Last week the National Weather Service began warning that a cold snap was on the way for most of the Midwestern states, moving as far south as Oklahoma. The NWS mistakenly used the term “polar vortex” to describe the blast of chilly air which should begin in Michigan around Sunday, but quickly corrected itself. The real cause in the Midwestern weather pattern change, say weather experts, is last week’s Typhoon Neoguri in the western Pacific.
A typhoon is the Western Pacific’s equivalent of a hurricane, and Neoguri made landfall in Okinawa, Japan late last Sunday evening with wind gusts up to 118 miles per hour. About 480,000 people in Okinawa were advised to evacuate in advance of the storm, and about 22,000 households were left without power. The Japan Meteorological Agency also reported a storm surge of up to seven feet with offshore waves topping 45 feet. This was no small storm.
In the U.S., the west coast was prepared for a storm surge from Neoguri to hit on Friday, but the weather remained mild. The unanticipated effect of the typhoon, however, was that its massive cyclonic winds caused a change in the northern jet stream, pulling cold air down from the northeast Pacific. This was not, by most accounts, a polar vortex.
After two offices at the National Weather Service used the term to describe the weather pattern change in the Midwest, they were immediately challenged by a number of other weather groups who said the polar vortex was not the real cause. Some meteorologists say that the term polar vortex is open to some interpretation, but most others say that a pool of cold air around a region cannot be called a polar vortex unless the source of the cold air is actually coming from the poles.
Since the cause of this cold snap is a typhoon in the northern Pacific, meteorologists at The Weather Channel were using the term “polar air invasion,” and the NWS corrected its offices’ terminology to “deep upper low.” There is still clearly some debate over the terminology, however, as AccuWeather has chosen to continue using polar vortex.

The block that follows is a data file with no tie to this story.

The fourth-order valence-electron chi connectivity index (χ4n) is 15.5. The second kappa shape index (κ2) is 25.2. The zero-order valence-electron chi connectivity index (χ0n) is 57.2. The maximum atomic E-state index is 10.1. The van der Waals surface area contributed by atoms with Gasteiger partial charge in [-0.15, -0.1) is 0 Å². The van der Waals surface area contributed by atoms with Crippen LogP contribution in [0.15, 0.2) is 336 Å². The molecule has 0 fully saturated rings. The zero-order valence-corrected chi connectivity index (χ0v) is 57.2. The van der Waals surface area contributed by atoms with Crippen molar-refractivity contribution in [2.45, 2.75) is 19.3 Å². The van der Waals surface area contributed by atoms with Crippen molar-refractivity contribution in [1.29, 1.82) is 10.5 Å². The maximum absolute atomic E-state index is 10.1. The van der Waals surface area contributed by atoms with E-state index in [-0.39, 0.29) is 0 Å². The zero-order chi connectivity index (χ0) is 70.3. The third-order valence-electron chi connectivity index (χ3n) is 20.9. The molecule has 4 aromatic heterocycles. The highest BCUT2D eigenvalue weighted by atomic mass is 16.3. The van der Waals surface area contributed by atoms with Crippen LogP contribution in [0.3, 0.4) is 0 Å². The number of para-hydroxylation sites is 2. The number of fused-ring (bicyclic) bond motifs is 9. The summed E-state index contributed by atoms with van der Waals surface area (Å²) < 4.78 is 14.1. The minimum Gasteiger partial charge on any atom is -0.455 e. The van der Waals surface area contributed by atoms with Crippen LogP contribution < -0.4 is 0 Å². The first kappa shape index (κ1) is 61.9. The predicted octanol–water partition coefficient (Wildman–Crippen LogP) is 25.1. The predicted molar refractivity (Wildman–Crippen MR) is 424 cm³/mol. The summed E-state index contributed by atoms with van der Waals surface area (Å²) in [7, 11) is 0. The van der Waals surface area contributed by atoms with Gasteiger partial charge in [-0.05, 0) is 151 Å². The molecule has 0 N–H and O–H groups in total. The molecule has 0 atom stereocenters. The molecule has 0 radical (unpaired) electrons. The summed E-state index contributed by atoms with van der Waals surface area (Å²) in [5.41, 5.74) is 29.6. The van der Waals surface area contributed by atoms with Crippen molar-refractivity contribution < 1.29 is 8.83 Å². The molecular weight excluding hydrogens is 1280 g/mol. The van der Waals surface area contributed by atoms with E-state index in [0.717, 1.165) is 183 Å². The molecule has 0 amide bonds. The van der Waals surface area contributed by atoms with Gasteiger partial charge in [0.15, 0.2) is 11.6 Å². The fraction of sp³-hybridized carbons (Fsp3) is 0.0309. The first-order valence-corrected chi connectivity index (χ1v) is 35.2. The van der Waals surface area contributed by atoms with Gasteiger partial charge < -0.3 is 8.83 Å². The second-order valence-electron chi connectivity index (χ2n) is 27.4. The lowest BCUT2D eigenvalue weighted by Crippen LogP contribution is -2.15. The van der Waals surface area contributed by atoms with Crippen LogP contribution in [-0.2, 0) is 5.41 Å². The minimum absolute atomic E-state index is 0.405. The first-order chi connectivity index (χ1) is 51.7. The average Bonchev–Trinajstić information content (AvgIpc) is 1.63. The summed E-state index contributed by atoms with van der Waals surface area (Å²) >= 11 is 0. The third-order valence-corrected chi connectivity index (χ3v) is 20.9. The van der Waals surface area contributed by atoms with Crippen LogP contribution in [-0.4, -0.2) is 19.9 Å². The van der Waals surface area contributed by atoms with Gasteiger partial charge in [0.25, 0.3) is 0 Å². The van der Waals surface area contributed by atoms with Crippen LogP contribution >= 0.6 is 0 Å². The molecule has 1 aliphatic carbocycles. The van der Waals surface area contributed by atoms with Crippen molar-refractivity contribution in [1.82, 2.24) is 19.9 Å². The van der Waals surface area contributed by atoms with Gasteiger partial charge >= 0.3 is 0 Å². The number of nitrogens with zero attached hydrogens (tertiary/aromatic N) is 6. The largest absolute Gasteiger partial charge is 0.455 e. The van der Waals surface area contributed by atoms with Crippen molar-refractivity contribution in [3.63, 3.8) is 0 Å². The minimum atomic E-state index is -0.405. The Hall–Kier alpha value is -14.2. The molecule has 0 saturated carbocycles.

It appears that no one is debating the cause of the dip in the jet stream which will occur next week in the Midwest, but only the terminology used to describe it. A similar debate ensued in January when the eastern seaboard of the United States was hit with record low temperatures and snowfall. This dip in the jet stream was said to come from northern Alaska, where the Arctic and Pacific Oceans meet. The winter weather caused an even heavier debate, as the source of the cold air was much closer to the North Pole than the current pattern over the Midwest.
Whatever the terminology, Midwestern states can expect temperatures anywhere from 10 to 30 degrees below the average for this time of year. In more southern states like Arkansas and Oklahoma whose temperatures can reach into the high 90s in the summer, temperatures could be 40 to 50 degrees below their seasonal average. Though the real cause of the weather pattern change in the Midwest has settled back into the ocean, residents there will still be feeling the effects well into next Tuesday.
By Layla Klamt